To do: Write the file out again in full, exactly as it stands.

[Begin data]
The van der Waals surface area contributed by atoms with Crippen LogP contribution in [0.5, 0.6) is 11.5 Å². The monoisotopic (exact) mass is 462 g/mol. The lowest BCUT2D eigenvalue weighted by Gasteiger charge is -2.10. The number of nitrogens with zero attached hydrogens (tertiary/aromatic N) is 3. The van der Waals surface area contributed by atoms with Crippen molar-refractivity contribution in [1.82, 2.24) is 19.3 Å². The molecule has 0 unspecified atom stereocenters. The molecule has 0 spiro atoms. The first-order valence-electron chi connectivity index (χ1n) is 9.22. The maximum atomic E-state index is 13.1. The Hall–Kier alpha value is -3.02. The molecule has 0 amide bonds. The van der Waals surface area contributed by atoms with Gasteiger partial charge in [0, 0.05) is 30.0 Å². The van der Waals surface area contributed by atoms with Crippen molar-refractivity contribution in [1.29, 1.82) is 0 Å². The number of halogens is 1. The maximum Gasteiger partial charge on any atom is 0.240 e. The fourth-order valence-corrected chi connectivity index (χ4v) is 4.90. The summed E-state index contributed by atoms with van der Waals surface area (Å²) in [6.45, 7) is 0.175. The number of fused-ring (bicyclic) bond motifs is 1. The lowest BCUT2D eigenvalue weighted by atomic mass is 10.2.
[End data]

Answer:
The van der Waals surface area contributed by atoms with Crippen LogP contribution in [0.5, 0.6) is 11.5 Å². The monoisotopic (exact) mass is 462 g/mol. The lowest BCUT2D eigenvalue weighted by Gasteiger charge is -2.10. The number of nitrogens with zero attached hydrogens (tertiary/aromatic N) is 3. The van der Waals surface area contributed by atoms with Crippen molar-refractivity contribution in [1.82, 2.24) is 19.3 Å². The molecule has 0 unspecified atom stereocenters. The molecule has 0 spiro atoms. The first-order valence-electron chi connectivity index (χ1n) is 9.22. The maximum atomic E-state index is 13.1. The Hall–Kier alpha value is -3.02. The molecule has 0 amide bonds. The van der Waals surface area contributed by atoms with Gasteiger partial charge in [0, 0.05) is 30.0 Å². The van der Waals surface area contributed by atoms with Crippen molar-refractivity contribution in [1.29, 1.82) is 0 Å². The number of halogens is 1. The maximum Gasteiger partial charge on any atom is 0.240 e. The fourth-order valence-corrected chi connectivity index (χ4v) is 4.90. The summed E-state index contributed by atoms with van der Waals surface area (Å²) in [6.45, 7) is 0.175. The number of fused-ring (bicyclic) bond motifs is 1. The lowest BCUT2D eigenvalue weighted by atomic mass is 10.2.